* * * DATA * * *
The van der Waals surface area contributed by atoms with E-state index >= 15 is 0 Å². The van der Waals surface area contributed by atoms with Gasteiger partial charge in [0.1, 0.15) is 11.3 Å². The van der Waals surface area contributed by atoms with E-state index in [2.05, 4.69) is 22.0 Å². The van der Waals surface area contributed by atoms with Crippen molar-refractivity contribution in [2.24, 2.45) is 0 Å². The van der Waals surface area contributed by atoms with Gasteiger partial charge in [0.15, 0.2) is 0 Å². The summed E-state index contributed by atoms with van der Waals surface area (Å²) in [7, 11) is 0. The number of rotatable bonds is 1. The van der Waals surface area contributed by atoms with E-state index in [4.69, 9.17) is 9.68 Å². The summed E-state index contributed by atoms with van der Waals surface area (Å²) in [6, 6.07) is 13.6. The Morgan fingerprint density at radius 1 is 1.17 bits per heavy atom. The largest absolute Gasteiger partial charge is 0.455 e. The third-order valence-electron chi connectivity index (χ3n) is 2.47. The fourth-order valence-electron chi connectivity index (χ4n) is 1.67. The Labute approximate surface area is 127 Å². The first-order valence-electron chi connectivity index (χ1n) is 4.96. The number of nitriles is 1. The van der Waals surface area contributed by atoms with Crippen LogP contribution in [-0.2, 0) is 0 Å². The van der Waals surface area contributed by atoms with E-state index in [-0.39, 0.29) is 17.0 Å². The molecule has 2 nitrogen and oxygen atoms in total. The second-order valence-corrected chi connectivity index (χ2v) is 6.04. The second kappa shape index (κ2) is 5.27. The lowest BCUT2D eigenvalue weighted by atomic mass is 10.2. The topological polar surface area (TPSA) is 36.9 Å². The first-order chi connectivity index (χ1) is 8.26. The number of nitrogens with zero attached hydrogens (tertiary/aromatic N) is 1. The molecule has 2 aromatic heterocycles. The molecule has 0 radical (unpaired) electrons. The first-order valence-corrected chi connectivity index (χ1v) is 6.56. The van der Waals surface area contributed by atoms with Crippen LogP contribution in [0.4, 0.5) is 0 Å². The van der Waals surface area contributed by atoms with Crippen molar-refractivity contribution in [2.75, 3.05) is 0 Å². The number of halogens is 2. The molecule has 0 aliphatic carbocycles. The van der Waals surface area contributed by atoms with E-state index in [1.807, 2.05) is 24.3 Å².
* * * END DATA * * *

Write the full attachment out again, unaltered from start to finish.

The van der Waals surface area contributed by atoms with E-state index >= 15 is 0 Å². The van der Waals surface area contributed by atoms with Gasteiger partial charge in [0.1, 0.15) is 11.3 Å². The van der Waals surface area contributed by atoms with E-state index in [2.05, 4.69) is 22.0 Å². The van der Waals surface area contributed by atoms with Crippen molar-refractivity contribution in [2.24, 2.45) is 0 Å². The van der Waals surface area contributed by atoms with Gasteiger partial charge in [0.15, 0.2) is 0 Å². The summed E-state index contributed by atoms with van der Waals surface area (Å²) in [7, 11) is 0. The number of rotatable bonds is 1. The van der Waals surface area contributed by atoms with E-state index in [4.69, 9.17) is 9.68 Å². The summed E-state index contributed by atoms with van der Waals surface area (Å²) in [6, 6.07) is 13.6. The Morgan fingerprint density at radius 1 is 1.17 bits per heavy atom. The largest absolute Gasteiger partial charge is 0.455 e. The third-order valence-electron chi connectivity index (χ3n) is 2.47. The fourth-order valence-electron chi connectivity index (χ4n) is 1.67. The Labute approximate surface area is 127 Å². The first-order valence-electron chi connectivity index (χ1n) is 4.96. The number of nitriles is 1. The van der Waals surface area contributed by atoms with Crippen LogP contribution in [-0.2, 0) is 0 Å². The van der Waals surface area contributed by atoms with E-state index in [-0.39, 0.29) is 17.0 Å². The molecule has 2 nitrogen and oxygen atoms in total. The second-order valence-corrected chi connectivity index (χ2v) is 6.04. The second kappa shape index (κ2) is 5.27. The lowest BCUT2D eigenvalue weighted by atomic mass is 10.2. The topological polar surface area (TPSA) is 36.9 Å². The first-order chi connectivity index (χ1) is 8.26. The number of nitrogens with zero attached hydrogens (tertiary/aromatic N) is 1. The molecule has 2 aromatic heterocycles. The molecule has 0 radical (unpaired) electrons. The first-order valence-corrected chi connectivity index (χ1v) is 6.56. The van der Waals surface area contributed by atoms with Crippen LogP contribution in [0.4, 0.5) is 0 Å². The van der Waals surface area contributed by atoms with Crippen molar-refractivity contribution in [2.75, 3.05) is 0 Å². The number of halogens is 2. The molecule has 0 aliphatic carbocycles. The van der Waals surface area contributed by atoms with E-state index in [1.807, 2.05) is 24.3 Å².